I have come across many people who just can’t figure out exactly how is the multicore architecture better than the single core. A more important question among them is, how is a single core 2.55GHz single core [e.g. pentium 4] processor is not better than a 1.6GHz Dual-core, Core2Duo etc. processors.
Well it’s certainly a very strong point that, the clock frequency ultimately decides the processor speed. Higher the clock frequency, better the processor performance. But still we moved to the multicore architecture even if the clock frequency is not necessarily greater. WHY?
The reason is simple.
The higher the frequency, the faster the processor.
The faster the processor, greater the data speed.
The greater the data speed, more the heat generated.
As the generation of fabrication technology advances, the transistors become smaller the current processors are built over 32nm (µ=32nm >Sandy bridge & λ=32nm > in R&D) fabrication technology. The smaller the transistor get, the less power is required and the less heat they can sustain.
So, we can’t just keep increasing the clock frequency. As the generation of fabrication advances, the transistor density increases in the processor. The processors become smarter and more capable. But the supported clock frequency may not increase relatively.
So far, it is clear that processor clock frequency can’t just be increased to achieve higher efficiency. Now, comes the multicore architecture. The most common idea about multicore processors is that, they consist of multiple processors cores in the same board, thus gives twice the performance than single core. Well it’s not entirely wrong. Lets take a Dual Core processor for understanding. In a Dual Core processor, there are 2 cores embedded on the single core environment. The cores share the same BUS system. Thus if one core performs at its 100% the other can at max achieve 80% of its processing capability (as per the processor architecture).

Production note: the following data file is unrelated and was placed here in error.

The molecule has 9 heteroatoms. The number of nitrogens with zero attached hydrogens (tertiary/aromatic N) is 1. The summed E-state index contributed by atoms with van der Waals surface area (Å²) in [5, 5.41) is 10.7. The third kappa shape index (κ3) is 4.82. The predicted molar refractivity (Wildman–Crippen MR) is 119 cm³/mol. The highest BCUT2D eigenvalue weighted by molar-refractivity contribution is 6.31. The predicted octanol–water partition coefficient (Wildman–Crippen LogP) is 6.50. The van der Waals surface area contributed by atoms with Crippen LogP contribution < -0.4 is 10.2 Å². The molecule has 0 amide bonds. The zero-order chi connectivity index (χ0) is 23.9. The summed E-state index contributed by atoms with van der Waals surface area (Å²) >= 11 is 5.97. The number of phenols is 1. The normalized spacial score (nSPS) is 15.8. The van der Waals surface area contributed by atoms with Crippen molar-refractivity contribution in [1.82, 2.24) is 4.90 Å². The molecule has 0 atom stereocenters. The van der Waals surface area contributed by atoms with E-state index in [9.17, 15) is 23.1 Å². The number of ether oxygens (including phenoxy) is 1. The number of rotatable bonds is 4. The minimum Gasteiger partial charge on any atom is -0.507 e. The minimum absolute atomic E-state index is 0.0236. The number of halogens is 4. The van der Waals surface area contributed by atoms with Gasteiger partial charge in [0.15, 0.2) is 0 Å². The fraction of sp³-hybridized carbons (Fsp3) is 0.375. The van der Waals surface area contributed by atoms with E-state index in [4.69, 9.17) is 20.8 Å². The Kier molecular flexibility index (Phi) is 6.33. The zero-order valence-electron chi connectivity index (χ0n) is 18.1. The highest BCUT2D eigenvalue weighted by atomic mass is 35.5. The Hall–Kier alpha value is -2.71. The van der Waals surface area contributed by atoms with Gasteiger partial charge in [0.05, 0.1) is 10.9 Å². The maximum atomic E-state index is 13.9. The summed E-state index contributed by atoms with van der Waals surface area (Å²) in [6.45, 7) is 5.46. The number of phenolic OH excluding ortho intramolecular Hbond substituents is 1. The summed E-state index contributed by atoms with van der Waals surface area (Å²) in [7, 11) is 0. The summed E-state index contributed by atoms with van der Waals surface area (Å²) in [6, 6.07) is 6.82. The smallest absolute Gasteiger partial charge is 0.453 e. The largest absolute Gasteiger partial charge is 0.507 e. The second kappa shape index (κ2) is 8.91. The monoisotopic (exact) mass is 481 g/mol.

This is an example shown here. In the environment, there are 2 cores each of 3.6GHz core speed, sharing the same bus system. The BUS structure is optimized to a level to achieve 80% of max performance while the other core delivers 100%.
If we increase the number of cores, the effective performance will be relatively lesser than an architecture with lesser number of cores, though the overall performance increases.
Consider a system with 4 cores. A Core 2 Duo processor. In this type of architecture 2 dual core processors are scaled together to give a 4 core based processor system. The dual cores a are designed in the fashion described earlier. Here dual core fabrication is just a part of the process. The dual cores achieved 80% SOSS, resulting in an 180% processing power compared to a single core. The 2 cores are embedded together in a single processor architecture. Here the SOSS remains 80% but the COCS is 70% for both the dual cores. If the number of cores are increased under the same architecture, with each layer of scalability the efficiency will get relatively reduced. Standard Core2 Quad systems were built in an architecture similar to Core 2 Duo, but the Xeon Quad cores are designed in a more efficient way.
So this was the general architecture of multicore environment processors. Though one must be aware that, multi core is not all that makes the new generation processors so much efficient.
I will post, in the upcoming weeks, about the latest Core i series processors, 2nd generation intel processors and various technologies that help increase performance dramatically, e.g. HTT, AVE, DFT, ITB etc.
Thank you for reading.